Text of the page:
The Forgotten (review)
Moore’s the Pity
Or, When Indie Queens Go Hollywood. Between The Forgotten and spring’s Laws of Attraction, Julianne Moore is not having a good year. She probably got paid a lot more, of course, for just one of these stinkers than she made in her entire indie career, but is it worth it if that means she’s stuck having her name associated with dreadful romantic comedies and now a Frankenstein’s monster hybrid of a thriller?
Moore (The Hours) elevates crap with her mere presence, but even according that level of generosity to The Forgotten doesn’t get you far. It starts out your basic Lifetime Television for Women Movie-of-the-Week kinda thing, all oh-dear-god-no-not-without-my-child melodrama: Moore’s Telly Paretta is having a hard time getting over the death, more than a year earlier, of her young son, Sam (Christopher Kovaleski, in flashbacks), in a plane crash. She haunts the family photo albums and can’t stop watching home videos of him playing Little League; neither her shrink, Dr. Jack Munce (Gary Sinise: The Big Bounce, The Human Stain), nor her husband, Jim (Anthony Edwards: Thunderbirds), can really assuage her grief. And then, the hubby and the shrink turn weird, insisting that Sam never existed; the kid’s image disappears from the albums and the videos, too. None of it is particularly compelling, except in that vague way that your Bad Movie Alarm engages your sense of suspense: In which particularly ridiculous direction will the film take us? Is she really crazy, really inventing a son, and so this will turn out to be one of those overblown valentines to the maternal instinct, so supposedly wonderful even if it goes awry? Are the people around her actually plotting against her, trying to make her crazy, and so this will turn out to be one of those pseudofeminist metaphors about how husbands and shrinks and authority figures and the whole damn world conspire to drive perfectly lovely women out of their minds?
But it’s worse. Suddenly, with no forewarning of any kind, we’re in X-Files territory: Telly’s acquaintance, Ash Correll (Dominic West: Mona Lisa Smile, Chicago), who’d been insisting he never had a kid, suddenly starts remembering that he did, in fact, have a daughter who was killed in the crash with Sam. Men-in-black government types show up. There’s a weird disturbance in sky above Telly’s house.
Now, there’s nothing wrong with mixing genres: If someone wants to filter the woman-in-peril melodrama through The Twilight Zone, fine. But a blending of genres requires, well, a blending. There’s no hint, in the first half of the film, of the kind of ground we’re going to be led over in the second half: when the story possibilities are so wide, when it seems that absolutely anything can happen, then nothing is believable. The Forgotten cheats by not laying out any parameters for itself… and so we’re left with a gamut of possibilities, none of which, at certain points in the movie, can be ruled out, because nothing can be ruled out. Since I was forced to entertain myself during The Forgotten, I developed a list of these possibilities:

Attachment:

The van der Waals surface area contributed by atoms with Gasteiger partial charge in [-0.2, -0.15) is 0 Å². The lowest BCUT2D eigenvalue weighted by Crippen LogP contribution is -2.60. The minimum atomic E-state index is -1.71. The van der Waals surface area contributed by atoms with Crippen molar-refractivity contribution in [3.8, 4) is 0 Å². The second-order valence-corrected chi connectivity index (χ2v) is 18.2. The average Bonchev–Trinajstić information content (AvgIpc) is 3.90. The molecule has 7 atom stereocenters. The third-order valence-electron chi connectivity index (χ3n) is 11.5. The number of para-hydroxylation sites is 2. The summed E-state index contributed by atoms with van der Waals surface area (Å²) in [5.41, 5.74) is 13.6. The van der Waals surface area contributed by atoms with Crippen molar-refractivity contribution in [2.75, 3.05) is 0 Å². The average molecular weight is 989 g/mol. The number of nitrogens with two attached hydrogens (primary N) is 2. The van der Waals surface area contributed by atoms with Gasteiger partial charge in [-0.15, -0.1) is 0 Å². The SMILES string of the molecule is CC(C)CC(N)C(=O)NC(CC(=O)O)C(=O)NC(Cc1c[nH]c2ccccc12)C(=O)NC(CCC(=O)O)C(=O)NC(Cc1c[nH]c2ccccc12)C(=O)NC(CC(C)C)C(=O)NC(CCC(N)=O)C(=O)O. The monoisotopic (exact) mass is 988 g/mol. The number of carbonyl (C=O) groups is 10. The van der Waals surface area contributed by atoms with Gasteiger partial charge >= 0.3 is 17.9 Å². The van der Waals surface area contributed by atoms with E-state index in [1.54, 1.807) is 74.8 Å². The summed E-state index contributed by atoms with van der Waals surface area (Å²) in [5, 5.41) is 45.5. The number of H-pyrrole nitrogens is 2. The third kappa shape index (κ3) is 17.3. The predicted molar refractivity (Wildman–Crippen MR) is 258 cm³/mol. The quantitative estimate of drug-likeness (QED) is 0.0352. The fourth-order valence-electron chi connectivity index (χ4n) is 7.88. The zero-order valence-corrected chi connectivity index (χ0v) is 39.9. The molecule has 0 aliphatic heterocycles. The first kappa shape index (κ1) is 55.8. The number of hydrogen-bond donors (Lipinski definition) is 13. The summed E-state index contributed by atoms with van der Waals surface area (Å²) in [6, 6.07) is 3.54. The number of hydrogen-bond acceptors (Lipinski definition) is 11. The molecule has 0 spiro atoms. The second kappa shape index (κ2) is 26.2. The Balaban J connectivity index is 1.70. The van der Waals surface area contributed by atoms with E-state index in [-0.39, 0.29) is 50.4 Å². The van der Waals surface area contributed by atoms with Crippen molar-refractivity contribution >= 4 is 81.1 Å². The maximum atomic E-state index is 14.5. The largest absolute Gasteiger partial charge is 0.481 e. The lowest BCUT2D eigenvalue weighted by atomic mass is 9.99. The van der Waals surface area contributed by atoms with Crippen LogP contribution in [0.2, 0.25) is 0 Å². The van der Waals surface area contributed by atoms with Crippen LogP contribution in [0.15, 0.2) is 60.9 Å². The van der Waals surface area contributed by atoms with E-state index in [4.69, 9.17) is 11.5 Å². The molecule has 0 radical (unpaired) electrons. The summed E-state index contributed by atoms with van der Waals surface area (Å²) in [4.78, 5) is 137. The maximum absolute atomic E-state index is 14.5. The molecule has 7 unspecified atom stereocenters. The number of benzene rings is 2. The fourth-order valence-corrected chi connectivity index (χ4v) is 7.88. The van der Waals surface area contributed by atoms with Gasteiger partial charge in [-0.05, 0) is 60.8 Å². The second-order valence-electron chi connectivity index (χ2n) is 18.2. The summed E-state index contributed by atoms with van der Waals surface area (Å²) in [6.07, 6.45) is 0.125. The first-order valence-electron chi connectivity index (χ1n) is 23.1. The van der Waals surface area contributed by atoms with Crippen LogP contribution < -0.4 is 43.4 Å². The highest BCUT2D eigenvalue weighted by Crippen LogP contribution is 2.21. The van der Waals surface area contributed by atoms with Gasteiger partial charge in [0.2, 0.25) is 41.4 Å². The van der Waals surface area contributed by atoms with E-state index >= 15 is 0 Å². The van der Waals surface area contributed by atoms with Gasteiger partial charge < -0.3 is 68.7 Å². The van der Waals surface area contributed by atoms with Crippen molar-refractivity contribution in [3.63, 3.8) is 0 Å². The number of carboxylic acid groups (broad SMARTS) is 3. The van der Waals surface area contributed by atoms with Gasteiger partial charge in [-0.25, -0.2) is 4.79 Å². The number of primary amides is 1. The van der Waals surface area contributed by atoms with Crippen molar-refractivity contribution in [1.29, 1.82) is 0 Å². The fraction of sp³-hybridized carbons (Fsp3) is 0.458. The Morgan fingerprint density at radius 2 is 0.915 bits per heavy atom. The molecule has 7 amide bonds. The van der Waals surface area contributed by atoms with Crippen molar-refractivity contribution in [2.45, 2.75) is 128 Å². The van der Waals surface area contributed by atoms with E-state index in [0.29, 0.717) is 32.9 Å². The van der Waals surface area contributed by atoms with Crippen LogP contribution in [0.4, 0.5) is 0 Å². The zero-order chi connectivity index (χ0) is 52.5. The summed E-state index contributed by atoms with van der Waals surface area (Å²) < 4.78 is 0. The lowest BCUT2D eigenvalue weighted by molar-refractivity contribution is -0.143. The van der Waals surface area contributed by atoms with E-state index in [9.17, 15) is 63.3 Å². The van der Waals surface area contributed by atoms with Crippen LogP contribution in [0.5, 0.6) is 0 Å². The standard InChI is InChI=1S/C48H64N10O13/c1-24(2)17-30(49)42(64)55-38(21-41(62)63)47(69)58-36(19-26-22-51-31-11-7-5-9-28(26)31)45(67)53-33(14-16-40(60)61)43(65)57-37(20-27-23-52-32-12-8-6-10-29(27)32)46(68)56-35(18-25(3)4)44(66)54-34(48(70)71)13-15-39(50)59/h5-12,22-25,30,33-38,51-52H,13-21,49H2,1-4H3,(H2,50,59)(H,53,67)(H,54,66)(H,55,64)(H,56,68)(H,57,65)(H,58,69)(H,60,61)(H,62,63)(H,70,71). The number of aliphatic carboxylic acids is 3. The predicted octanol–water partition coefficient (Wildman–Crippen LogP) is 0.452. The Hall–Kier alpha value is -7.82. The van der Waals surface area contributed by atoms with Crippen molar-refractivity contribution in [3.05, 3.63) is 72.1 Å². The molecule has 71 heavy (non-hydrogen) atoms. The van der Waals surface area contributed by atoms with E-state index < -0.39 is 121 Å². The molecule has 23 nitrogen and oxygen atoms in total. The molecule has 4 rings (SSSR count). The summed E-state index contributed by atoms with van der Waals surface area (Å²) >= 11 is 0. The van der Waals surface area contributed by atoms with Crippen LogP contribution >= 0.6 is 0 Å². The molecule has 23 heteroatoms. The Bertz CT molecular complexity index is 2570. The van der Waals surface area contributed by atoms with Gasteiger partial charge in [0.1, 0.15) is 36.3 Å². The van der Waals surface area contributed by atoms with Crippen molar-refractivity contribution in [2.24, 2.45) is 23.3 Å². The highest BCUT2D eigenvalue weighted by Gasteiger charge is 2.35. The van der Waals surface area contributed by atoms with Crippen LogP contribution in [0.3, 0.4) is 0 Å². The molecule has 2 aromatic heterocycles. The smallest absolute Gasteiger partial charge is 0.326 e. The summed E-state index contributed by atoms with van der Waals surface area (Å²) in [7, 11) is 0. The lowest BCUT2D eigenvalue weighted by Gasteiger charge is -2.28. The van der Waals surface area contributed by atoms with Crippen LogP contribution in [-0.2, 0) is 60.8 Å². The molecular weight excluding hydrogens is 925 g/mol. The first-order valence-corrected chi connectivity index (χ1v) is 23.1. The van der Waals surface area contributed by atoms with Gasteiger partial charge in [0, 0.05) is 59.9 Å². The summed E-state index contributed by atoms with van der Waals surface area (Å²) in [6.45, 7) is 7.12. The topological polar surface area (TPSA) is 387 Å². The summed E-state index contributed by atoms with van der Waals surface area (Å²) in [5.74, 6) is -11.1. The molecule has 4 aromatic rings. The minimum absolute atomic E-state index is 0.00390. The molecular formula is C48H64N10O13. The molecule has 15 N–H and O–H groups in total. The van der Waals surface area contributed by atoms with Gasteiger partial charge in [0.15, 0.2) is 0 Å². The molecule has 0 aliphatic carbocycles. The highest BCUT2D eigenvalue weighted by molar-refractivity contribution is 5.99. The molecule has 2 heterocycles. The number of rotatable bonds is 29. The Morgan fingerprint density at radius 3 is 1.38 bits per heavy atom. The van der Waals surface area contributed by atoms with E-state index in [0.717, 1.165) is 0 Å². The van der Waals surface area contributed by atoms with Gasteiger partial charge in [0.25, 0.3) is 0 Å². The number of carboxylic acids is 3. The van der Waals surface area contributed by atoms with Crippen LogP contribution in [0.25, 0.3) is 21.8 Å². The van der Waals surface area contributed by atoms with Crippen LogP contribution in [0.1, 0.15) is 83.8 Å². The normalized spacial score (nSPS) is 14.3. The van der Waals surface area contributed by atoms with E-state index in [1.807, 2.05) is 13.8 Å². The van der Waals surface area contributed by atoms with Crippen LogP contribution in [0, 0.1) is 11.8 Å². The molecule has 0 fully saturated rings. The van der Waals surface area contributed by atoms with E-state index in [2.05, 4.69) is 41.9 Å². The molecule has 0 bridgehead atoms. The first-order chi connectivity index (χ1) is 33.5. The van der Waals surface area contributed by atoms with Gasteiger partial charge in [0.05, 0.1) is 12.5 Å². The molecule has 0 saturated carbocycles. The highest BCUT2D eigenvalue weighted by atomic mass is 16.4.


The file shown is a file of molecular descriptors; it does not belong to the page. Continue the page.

= Grief-stricken mom is the subject of a radical therapy procedure in which her husband and her shrink honestly think they’re doing the right, healthy thing for her by trying to erase her memory of the dead son.
= Homeland Security: The Thriller! What does the NSA care about a crashed plane full of kids off to camp? Don’t worry — be happy! Enjoy heavy-handed commentary on the Bush Administration’s penchant for rewriting history to make us all feel better about bad things.
= It’s an episode of Bad Star Trek: The Next Iteration, and aliens are experimenting on a starship crew in cold sleep during a hundred-year journey to another world; one of the crew members feels guilty for leaving her young son behind on Earth and the aliens, saddened by this, want to help her.
= Telly is from the future and her meddling with the timestream has erased the existence her great-great-great grandfather, Sam. Now, she must race against time to ensure her own eventual birth in the 25th century.
= They’re all in the Matrix, where a role-playing game has gone amuck, endangering the players.
= Telly, a sufferer of multiple-personality disorder, has invented Sam, Jack, Jim, and Ash as a way of dealing with the fact that she murdered her own child.
= The Rapture has happened, and Telly has been Left Behind.
= County General’s ER attending Dr. Mark Greene experiences a vivid brain-tumor-induced hallucination, and emerges from neurosurgery overjoyed to discover that he is not, in fact, an actor who left a hit TV series only to find nothing but roles in cheesy would-be thrillers.
= M. Night Shyamalan was called in as a script doctor.
I won’t tell you which of these absurdities comes closest to what’s actually going on in The Forgotten. Suffice to say that the revelation is both trite, in that it’s a plot already done to death, and so farfetched as to be laughable, because we haven’t been prepared for it. And then, even on the preposterous terms it finally sets for itself, the film brazenly continues to evince no understanding of story logic anyway. So it was probably a hopeless cause from the get-go, and hardly worth talking about at all.
rated PG-13 for intense thematic material, some violence and brief language
viewed at a semipublic screening with an audience of critics and ordinary moviegoers